Even as the Sullivan Arena winter homeless shelter closes, Anchorage city leaders are grappling with a dire reality: The city must find a new shelter site or build one now, or it could have no other option come fall but to use the arena again.
Assembly members and health department officials discussed details of the situation during a Wednesday committee meeting. The short summer construction season is already underway, and there are currently few realistic options where shelter could be stood up in time. Remaining funding is thin.
“We’re going to be putting people back in the Sullivan, unless we all come together within the next week, two weeks, three weeks and start building a facility or identifying a facility. Because right now, we are making plans for the Sullivan Arena. And that’s just unacceptable,” said Alexis Johnson, homeless coordinator with the Anchorage Health Department.
City law requires Anchorage to open emergency winter shelter when temperatures drop below 45 degrees.
“We’re like a month away from solstice and it’s going to start getting dark and cold sooner than we expect,” Assembly member Daniel Volland said.
On May 1, the city shut down its emergency winter shelters at the Alex and Aviator Hotels and closed Sullivan to most homeless clients, save 90 of the most vulnerable people.
[In April, a record 8 people believed to be homeless died outside in Anchorage]
The city has since seen an upswell in unsheltered homelessness. Hundreds of people left the arena with nowhere to go. Sullivan will fully shutter at the end of the month.
Over the winter — from October through April — more than 2,000 individual people used the city’s winter shelter services, according to Andrea Nester, housing and homeless program manager for the Health Department, who presented data to the committee.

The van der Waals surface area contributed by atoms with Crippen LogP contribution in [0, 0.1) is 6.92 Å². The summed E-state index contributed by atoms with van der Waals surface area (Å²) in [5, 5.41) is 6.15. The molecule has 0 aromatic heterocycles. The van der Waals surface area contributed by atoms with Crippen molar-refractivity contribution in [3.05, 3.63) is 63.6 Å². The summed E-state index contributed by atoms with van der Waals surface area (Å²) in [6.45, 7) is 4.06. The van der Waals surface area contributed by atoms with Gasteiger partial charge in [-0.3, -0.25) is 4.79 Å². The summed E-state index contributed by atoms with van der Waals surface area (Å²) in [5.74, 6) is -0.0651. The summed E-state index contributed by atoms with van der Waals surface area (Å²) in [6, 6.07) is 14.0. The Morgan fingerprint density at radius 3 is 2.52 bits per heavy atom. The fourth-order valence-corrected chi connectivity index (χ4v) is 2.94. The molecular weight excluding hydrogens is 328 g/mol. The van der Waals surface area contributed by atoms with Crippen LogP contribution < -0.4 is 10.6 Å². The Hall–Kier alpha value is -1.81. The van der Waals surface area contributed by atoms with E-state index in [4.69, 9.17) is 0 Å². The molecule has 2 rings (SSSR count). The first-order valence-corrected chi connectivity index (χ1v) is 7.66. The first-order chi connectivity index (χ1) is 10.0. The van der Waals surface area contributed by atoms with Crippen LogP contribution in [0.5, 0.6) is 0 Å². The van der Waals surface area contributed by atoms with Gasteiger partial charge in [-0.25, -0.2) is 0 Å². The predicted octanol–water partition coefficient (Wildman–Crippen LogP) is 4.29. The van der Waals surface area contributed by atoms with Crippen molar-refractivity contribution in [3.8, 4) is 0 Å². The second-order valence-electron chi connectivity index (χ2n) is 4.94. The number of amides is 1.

In total, the city has directed $23.4 million in alcohol tax revenue, and a small amount of Health Department operating funds, toward winter shelter and other homelessness services since 2022, Nester said. It spent about $8.8 million in 2022 and has directed $14.6 million toward services so far this year.
Funding has always been an issue, and the situation is becoming more dire, Johnson said.
“We have to come to the realization that we have been spending way beyond our means for the last two years and this money is no longer there,” Johnson said. “This $23 million is not going to be there next year.”
The Health Department is working on a plan next winter with a $4 million budget, she said.
“Last winter, we spent way beyond that to shelter 2,000 people,” Johnson said.
The Assembly and Bronson administration, in a resolution last week, requested support, policy and funding changes from state and federal lawmakers.
The Health Department’s cost analysis doesn’t include federal dollars the Assembly also spent on homelessness relief. The city in 2022 used $11.8 million to fund the purchase of two former hotels for conversion into low-income housing. One is undergoing renovations, and the other recently opened as leased housing units.